The European Union has decided to significantly expand the powers of Europol, its police agency. The Council of the EU, in which the interior ministers of the 27 sit, has approved this Tuesday a reform of the agency that introduces two major novelties. The first is that Europol gains the power to request data on citizens from private companies, mainly internet operators and platforms, which it will be able to collate to identify which member states could open investigations against related crimes. Until now, it was fed exclusively by information provided by the security forces and other public authorities. The second, the one that most worries privacy activists, is that it will be able to request data on people who do not fall into any of the five categories allowed so far: alleged perpetrators of a crime, alleged accomplices, previously convicted persons, witnesses or victims.
The reform comes just four months after the European Data Protection Supervisor (EDPS), the independent office that watches over the digital rights of EU citizens, ordered Europol to delete the information from its databases. of data about innocent citizens. After two years of investigation, the EDPS decided that it was disproportionate to keep indefinitely sensitive data about people who could not be proven to be linked to crimes.
The reinforced mandate approved this week not only nullifies this request, but also legalizes this type of practice. The draft regulation, whose drafting and negotiation has been directed by the Spanish MEP Javier Zarzalejos (European People’s Party), was approved with a comfortable majority three weeks ago in the European Parliament. This Tuesday received the approval of the Council of the EU, the last legal procedure that remained to be formalized. The text will enter into force in June.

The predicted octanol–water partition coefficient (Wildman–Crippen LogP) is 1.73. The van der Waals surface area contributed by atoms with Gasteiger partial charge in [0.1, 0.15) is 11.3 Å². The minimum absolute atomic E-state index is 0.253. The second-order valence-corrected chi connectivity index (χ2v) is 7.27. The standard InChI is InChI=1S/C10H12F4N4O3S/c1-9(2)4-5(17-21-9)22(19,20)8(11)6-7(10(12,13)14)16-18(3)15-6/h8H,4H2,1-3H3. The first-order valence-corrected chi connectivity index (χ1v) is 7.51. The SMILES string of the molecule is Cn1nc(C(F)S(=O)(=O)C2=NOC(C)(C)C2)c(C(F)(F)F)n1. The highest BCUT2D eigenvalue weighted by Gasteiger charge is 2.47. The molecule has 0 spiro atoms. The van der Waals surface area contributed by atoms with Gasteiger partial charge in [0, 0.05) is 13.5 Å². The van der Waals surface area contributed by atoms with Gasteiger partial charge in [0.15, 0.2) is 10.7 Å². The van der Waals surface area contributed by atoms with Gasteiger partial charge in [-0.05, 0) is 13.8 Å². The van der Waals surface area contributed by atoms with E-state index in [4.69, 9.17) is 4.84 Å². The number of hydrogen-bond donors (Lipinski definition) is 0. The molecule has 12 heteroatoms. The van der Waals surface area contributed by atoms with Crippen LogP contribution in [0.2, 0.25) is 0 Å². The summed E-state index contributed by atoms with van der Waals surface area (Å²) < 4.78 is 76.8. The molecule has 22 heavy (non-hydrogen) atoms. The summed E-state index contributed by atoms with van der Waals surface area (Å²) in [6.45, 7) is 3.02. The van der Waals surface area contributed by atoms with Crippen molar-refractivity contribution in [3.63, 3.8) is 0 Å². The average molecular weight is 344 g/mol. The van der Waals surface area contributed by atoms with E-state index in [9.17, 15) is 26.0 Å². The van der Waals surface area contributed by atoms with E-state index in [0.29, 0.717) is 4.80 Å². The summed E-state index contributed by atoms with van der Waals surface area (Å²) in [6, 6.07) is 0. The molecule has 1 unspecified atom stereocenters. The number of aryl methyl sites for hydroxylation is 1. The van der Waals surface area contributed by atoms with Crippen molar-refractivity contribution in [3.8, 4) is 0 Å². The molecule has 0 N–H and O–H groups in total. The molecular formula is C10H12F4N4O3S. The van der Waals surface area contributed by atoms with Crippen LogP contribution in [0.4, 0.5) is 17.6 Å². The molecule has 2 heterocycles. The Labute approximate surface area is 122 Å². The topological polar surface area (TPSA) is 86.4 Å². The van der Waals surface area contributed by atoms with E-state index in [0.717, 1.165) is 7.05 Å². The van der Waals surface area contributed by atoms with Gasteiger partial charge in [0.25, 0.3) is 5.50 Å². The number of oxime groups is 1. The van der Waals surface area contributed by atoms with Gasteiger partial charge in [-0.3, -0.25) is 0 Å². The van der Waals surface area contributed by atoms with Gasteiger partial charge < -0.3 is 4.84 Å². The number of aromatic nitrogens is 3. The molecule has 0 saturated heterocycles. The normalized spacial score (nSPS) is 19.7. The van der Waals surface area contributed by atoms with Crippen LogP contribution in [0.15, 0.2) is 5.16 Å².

However, the reform raises great objections. Also within the community institutional framework itself. The European Data Protection Supervisor expressed in February his reservations regarding the project that has ended up going ahead. “The processing of large databases will be allowed without providing sufficient guarantees to limit its impact on those affected and without the EDPS being able to evaluate it,” said the head of the office, Wojciech Wiewiórowski.
The Pole complains that his recommendation is not taken into account: limiting this data processing to “certain limited exceptions”, instead of making it a general rule. “I note with surprise that the extension of Europol’s powers is not accompanied by increased scrutiny of its actions,” remarks the euro bureaucrat, who already reprimanded Europol at the beginning of the year.
Zarzalejos believes, however, that the reform does have the necessary safeguards to guarantee European privacy standards. “Europol’s advantage is that it is subject to very close control by the European Data Protection Supervisor,” explained to EL PAÍS who was one of former president José María Aznar’s emissaries in 1999 to start talks with ETA. The text of the reform also provides for the agency to create a new position, that of the person responsible for fundamental rights, who must ensure that data collection is not disproportionate.